The Issue Of Paying College Athletes Essay

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The Issue Of Paying College Athletes Essay, Research Paper The Issue of Paying College Athletes The issue of paying college athletes has been debated extensively over the past several years due to various factors. The time involved in participation in athletic practice and competition does not allow athletes ample time to hold side jobs. Also, some proponents of payment for college athletes believe that they should be rewarded for their efforts, which, in many cases, generate income for the school. There are several arguments for and against the idea of paying athletes, and I will discuss these ideas in this paper. I believe that it is necessary for individuals to listen to both sides before they can make a valid judgment on which side of the issue they support. Until just

recently, college athletes were forbidden from working during the academic year by the National Collegiate Athletic Association (NCAA). However, that was changed when members of the NCAA committee voted to allow athletes to hold part-time jobs in their off-seasons. Until that vote was taken, student athletes at Division I schools have been eligible to receive full scholarships, and many believed that these full rides were more than generous (Lee, 1). The main reason that athletes previously were not allowed to work was the fact that the NCAA did not want them to run the risk of being involved in exploitation by professional and commercial enterprises ( Brawn, Not Brains , 22). The NCAA feared that student-athletes might be overpaid or favored by local employers due to their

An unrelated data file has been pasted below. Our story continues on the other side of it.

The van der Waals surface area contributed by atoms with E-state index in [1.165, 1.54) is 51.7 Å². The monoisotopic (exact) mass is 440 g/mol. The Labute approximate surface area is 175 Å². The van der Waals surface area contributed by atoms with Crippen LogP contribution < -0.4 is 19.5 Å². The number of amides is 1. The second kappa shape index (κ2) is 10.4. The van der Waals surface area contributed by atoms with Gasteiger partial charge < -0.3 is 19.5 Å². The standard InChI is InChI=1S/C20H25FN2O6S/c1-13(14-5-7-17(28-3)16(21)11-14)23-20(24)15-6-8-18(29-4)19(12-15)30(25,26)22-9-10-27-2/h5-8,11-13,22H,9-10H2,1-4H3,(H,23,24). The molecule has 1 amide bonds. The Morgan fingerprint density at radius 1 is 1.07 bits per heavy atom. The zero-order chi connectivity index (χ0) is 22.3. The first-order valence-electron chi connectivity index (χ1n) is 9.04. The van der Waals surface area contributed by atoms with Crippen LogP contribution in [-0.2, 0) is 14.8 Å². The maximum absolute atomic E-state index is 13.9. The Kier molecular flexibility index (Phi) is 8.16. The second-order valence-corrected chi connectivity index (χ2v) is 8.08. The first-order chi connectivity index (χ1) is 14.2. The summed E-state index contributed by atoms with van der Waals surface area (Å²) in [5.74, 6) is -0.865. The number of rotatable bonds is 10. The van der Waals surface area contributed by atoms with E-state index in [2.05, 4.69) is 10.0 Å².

status as college athletes, and they did not want athletes to have this risk. The ruling to allow student-athletes to have part time jobs was the first step toward allowing them more in terms of financial freedom, but many believe that this ruling is not enough. Of course, some believe, allowing athletes to work in the off-season will benefit their eventual job searching and allow them to make a little extra spending money. Before this ruling, many athletes did not have opportunities that traditional athletes have had because they could not networking nor learn about the intricacies of the business world. Now, their freedom has been expanded somewhat, and they will benefit from opportunities to learn some of the details of their planned career paths. However, they are still not

allowed to work during the season, and they probably do not have the time to work anyway due to the time constraint that sports have on their lives. Plus, the part-time jobs that these athletes acquire during the off-season in most cases will not provide sufficient spending money, especially for athletes that receive money only for tuition and not for living expenses. Many athletes receive only partial scholarships anyway, and therefore have to provide the rest of their tuition money by their own means. Part-time jobs in the off-season will not provide them with enough money to pay their tuition and living expenses. Also, many athletes come from low-income families that are unable to provide financial support to their children for college expenses (Rawling, 7). Due to the fact

that part-time jobs may not be sufficient in many cases, there are many proponents of paying college athletes to play college sports. Although star athletes in college receive a free pass to college, the pressures of sports make it hard to do much studying. Not every high-school sports star has the brains for college, anyway, so colleges, to stay competitive, lower their standards for admitting athletes. They allow athletes who could not otherwise hope to get into college a chance to go. That is why the graduation rate of the teams that have recently reached the final four in basketball is roughly 25%, and some of the graduates transcripts are stuffed with courses like ceramics. As for the athletic scholarships, they only run for one year at a time. They can be revoked without